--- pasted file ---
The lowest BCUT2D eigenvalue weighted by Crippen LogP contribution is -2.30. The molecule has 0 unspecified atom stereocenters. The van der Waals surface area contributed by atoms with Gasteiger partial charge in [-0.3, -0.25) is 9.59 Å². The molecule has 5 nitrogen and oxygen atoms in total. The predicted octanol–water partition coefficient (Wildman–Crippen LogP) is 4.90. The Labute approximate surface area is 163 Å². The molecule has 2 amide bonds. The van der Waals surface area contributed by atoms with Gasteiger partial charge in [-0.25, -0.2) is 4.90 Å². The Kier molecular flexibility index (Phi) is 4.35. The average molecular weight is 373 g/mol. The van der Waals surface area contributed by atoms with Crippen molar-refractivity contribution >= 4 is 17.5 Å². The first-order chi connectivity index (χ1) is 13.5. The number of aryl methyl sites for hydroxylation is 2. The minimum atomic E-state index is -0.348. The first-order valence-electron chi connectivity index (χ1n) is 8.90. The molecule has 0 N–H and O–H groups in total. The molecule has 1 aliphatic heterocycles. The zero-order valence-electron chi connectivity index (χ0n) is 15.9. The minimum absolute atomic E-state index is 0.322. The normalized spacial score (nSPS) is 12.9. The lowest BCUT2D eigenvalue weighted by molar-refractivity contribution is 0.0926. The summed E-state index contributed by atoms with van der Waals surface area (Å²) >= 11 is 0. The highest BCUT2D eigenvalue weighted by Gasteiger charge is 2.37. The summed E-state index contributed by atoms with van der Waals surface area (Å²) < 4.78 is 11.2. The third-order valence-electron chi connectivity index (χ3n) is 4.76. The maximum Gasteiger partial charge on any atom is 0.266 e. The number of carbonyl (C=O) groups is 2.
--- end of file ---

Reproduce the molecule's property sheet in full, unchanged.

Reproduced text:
The lowest BCUT2D eigenvalue weighted by Crippen LogP contribution is -2.30. The molecule has 0 unspecified atom stereocenters. The van der Waals surface area contributed by atoms with Gasteiger partial charge in [-0.3, -0.25) is 9.59 Å². The molecule has 5 nitrogen and oxygen atoms in total. The predicted octanol–water partition coefficient (Wildman–Crippen LogP) is 4.90. The Labute approximate surface area is 163 Å². The molecule has 2 amide bonds. The van der Waals surface area contributed by atoms with Gasteiger partial charge in [-0.25, -0.2) is 4.90 Å². The Kier molecular flexibility index (Phi) is 4.35. The average molecular weight is 373 g/mol. The van der Waals surface area contributed by atoms with Crippen molar-refractivity contribution >= 4 is 17.5 Å². The first-order chi connectivity index (χ1) is 13.5. The number of aryl methyl sites for hydroxylation is 2. The minimum atomic E-state index is -0.348. The first-order valence-electron chi connectivity index (χ1n) is 8.90. The molecule has 0 N–H and O–H groups in total. The molecule has 1 aliphatic heterocycles. The zero-order valence-electron chi connectivity index (χ0n) is 15.9. The minimum absolute atomic E-state index is 0.322. The normalized spacial score (nSPS) is 12.9. The lowest BCUT2D eigenvalue weighted by molar-refractivity contribution is 0.0926. The summed E-state index contributed by atoms with van der Waals surface area (Å²) >= 11 is 0. The highest BCUT2D eigenvalue weighted by Gasteiger charge is 2.37. The summed E-state index contributed by atoms with van der Waals surface area (Å²) < 4.78 is 11.2. The third-order valence-electron chi connectivity index (χ3n) is 4.76. The maximum Gasteiger partial charge on any atom is 0.266 e. The number of carbonyl (C=O) groups is 2.